Chart Of The Week – LNG Benefits From US Gas Supply Response

By Lawrence Grech | More Articles by Lawrence Grech

US Gas and Spot LNG prices have been among the poorer performers of major traded commodities over the decade. Spot prices are respectively trading 26% and 71% below average level since 2012 and are well off their price highs. This mirrors oil price’s poor performance. This is unlike spot levels of gold and iron ore that are 44% and 36% above average prices since 2012, while copper’s price is close to its average level.

US gas markets a driver for Spot LNG

Both US gas and global LNG have experienced supply growth due to US horizontal drilling/rock stimulation and commissioning new LNG trains from Australasia, Russia, East Africa and the major new export driver – the US. Our view is – what happens in the US influences spot LNG prices.

Cheap US gas and renewables have been dominating new US power generation. However, the shock of Covid-19 has cut gas US demand trend growth from around 6% pa to zero, and in May was down 2.4% YoY. Continued but decelerating US gas supply growth and slowing of US export LNG cargoes through JunQ20 saw excess US gas stored grow to 440bcf, but recently this surplus has been plateauing (See green shaded section in chart below). We see this as evidence of a major producers’ response via the collapse of actively drilling rigs in the US – view the red line below.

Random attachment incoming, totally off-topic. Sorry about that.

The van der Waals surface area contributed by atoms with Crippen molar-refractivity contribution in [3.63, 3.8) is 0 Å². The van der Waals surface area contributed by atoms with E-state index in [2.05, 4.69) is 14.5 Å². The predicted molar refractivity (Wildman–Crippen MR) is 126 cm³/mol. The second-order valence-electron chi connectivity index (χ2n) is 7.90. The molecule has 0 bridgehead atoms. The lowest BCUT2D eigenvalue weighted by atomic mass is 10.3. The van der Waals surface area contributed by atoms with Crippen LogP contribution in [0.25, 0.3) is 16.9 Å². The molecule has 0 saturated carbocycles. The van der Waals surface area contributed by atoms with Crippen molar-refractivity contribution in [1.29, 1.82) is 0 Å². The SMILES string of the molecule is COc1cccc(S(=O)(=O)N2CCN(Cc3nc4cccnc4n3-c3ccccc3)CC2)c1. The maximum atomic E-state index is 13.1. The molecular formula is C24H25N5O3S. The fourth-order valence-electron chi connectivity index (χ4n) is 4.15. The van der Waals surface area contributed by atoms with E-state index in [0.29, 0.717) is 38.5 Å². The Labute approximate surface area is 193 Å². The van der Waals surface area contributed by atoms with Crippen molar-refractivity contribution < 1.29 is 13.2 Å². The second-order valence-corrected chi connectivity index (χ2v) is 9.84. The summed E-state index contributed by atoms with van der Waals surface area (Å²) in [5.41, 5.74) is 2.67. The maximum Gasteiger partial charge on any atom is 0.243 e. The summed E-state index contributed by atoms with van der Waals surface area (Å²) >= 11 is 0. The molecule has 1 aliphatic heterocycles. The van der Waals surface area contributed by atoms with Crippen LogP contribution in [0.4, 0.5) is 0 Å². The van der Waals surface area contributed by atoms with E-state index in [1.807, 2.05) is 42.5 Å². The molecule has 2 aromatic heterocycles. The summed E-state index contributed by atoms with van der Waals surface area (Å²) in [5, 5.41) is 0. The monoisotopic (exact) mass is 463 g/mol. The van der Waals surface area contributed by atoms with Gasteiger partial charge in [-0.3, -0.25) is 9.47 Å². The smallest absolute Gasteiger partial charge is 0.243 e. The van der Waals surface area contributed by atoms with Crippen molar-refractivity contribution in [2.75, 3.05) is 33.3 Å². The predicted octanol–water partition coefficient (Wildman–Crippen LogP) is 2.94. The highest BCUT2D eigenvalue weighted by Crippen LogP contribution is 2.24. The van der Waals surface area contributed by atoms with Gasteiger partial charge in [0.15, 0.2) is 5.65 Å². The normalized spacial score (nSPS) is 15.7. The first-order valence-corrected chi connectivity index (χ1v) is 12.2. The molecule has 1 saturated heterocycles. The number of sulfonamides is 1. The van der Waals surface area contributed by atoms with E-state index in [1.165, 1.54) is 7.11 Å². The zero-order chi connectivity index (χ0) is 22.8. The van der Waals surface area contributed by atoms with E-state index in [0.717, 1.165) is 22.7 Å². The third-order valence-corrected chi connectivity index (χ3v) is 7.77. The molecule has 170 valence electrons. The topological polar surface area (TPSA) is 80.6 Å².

The recent run in Henry Hub gas from punishingly low prices of under US$1.50/mmbtu to US$2.36 has been assisted by favourable weather variables, but also comes atop of a cumulative withdrawal of sustaining capital that enables growth of deliverable US gas supply.

US gas and LNG have lagged the oil price recovery – is it time to at least partially close that gap?

The global LNG market needs significant demand growth (particularly post Covid-19) to digest the added supply. Major price rises will likely take time, however current LNG margins above US feedstock prices appear unsustainably low. There is an improving chance for some improved LNG pricing above its recent modest price recovery.

The US is the LNG market’s emerging swing supplier. A potential catalyst this analyst is watching – is US gas storage and US prices that can feed directly influence LNG spot pricing.

Sources for charts: US EIA, Baker Hughes

About Lawrence Grech

Lawrence has over 30 years’ experience in investment management and analysis roles spanning Australian & overseas listed company analysis, commodities and fund strategy. He is principal of LGrech Consulting Services providing bespoke research to companies and professional investors; and partners with firms including Corporate Connect to tailor research delivery.

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